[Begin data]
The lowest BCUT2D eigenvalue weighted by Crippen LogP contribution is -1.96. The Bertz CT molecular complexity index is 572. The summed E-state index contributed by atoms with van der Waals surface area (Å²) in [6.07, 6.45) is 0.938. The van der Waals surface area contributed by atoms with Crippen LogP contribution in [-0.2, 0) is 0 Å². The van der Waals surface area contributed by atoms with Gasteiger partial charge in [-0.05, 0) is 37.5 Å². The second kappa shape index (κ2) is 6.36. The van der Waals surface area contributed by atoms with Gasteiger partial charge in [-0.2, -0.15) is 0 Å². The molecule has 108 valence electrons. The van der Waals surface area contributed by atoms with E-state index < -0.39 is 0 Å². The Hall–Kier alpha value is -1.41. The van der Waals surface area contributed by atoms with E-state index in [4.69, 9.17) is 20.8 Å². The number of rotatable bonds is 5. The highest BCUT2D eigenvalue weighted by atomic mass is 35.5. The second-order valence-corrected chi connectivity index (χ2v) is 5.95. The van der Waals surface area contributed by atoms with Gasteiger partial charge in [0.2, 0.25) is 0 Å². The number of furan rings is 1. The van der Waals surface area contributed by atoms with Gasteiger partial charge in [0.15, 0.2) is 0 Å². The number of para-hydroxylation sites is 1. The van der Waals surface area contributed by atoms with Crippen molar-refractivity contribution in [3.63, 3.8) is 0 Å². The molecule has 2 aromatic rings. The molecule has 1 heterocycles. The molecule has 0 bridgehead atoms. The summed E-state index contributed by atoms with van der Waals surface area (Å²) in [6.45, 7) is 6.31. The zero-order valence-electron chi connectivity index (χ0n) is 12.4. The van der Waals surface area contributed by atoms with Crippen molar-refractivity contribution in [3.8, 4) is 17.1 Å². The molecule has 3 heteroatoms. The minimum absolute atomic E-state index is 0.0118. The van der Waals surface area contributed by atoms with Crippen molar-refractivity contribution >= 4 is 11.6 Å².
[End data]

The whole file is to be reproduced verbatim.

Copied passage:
The lowest BCUT2D eigenvalue weighted by Crippen LogP contribution is -1.96. The Bertz CT molecular complexity index is 572. The summed E-state index contributed by atoms with van der Waals surface area (Å²) in [6.07, 6.45) is 0.938. The van der Waals surface area contributed by atoms with Crippen LogP contribution in [-0.2, 0) is 0 Å². The van der Waals surface area contributed by atoms with Gasteiger partial charge in [-0.05, 0) is 37.5 Å². The second kappa shape index (κ2) is 6.36. The van der Waals surface area contributed by atoms with Gasteiger partial charge in [-0.2, -0.15) is 0 Å². The molecule has 108 valence electrons. The van der Waals surface area contributed by atoms with E-state index < -0.39 is 0 Å². The Hall–Kier alpha value is -1.41. The van der Waals surface area contributed by atoms with E-state index in [4.69, 9.17) is 20.8 Å². The number of rotatable bonds is 5. The highest BCUT2D eigenvalue weighted by atomic mass is 35.5. The second-order valence-corrected chi connectivity index (χ2v) is 5.95. The van der Waals surface area contributed by atoms with Gasteiger partial charge in [0.2, 0.25) is 0 Å². The number of furan rings is 1. The van der Waals surface area contributed by atoms with Gasteiger partial charge in [0.15, 0.2) is 0 Å². The number of para-hydroxylation sites is 1. The van der Waals surface area contributed by atoms with Crippen molar-refractivity contribution in [3.63, 3.8) is 0 Å². The molecule has 2 aromatic rings. The molecule has 1 heterocycles. The molecule has 0 bridgehead atoms. The summed E-state index contributed by atoms with van der Waals surface area (Å²) in [6.45, 7) is 6.31. The zero-order valence-electron chi connectivity index (χ0n) is 12.4. The van der Waals surface area contributed by atoms with Crippen molar-refractivity contribution in [3.8, 4) is 17.1 Å². The molecule has 3 heteroatoms. The minimum absolute atomic E-state index is 0.0118. The van der Waals surface area contributed by atoms with Crippen molar-refractivity contribution >= 4 is 11.6 Å².